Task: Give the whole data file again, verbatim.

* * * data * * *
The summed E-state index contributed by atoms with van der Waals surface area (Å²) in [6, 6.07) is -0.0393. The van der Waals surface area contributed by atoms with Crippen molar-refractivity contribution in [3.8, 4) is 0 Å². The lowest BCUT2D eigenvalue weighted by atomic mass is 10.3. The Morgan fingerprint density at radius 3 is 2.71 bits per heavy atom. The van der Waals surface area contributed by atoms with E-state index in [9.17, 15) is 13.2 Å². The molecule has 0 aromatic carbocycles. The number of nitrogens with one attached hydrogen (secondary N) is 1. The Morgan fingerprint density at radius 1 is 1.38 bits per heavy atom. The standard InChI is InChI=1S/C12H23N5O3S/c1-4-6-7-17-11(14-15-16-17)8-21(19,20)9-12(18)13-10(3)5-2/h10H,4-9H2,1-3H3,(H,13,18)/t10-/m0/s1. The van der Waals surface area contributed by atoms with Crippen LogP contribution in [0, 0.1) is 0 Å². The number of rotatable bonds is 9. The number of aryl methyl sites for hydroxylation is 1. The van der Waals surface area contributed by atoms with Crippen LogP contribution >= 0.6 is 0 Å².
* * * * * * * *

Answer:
The summed E-state index contributed by atoms with van der Waals surface area (Å²) in [6, 6.07) is -0.0393. The van der Waals surface area contributed by atoms with Crippen molar-refractivity contribution in [3.8, 4) is 0 Å². The lowest BCUT2D eigenvalue weighted by atomic mass is 10.3. The Morgan fingerprint density at radius 3 is 2.71 bits per heavy atom. The van der Waals surface area contributed by atoms with E-state index in [9.17, 15) is 13.2 Å². The molecule has 0 aromatic carbocycles. The number of nitrogens with one attached hydrogen (secondary N) is 1. The Morgan fingerprint density at radius 1 is 1.38 bits per heavy atom. The standard InChI is InChI=1S/C12H23N5O3S/c1-4-6-7-17-11(14-15-16-17)8-21(19,20)9-12(18)13-10(3)5-2/h10H,4-9H2,1-3H3,(H,13,18)/t10-/m0/s1. The van der Waals surface area contributed by atoms with Crippen LogP contribution in [0, 0.1) is 0 Å². The number of rotatable bonds is 9. The number of aryl methyl sites for hydroxylation is 1. The van der Waals surface area contributed by atoms with Crippen LogP contribution >= 0.6 is 0 Å².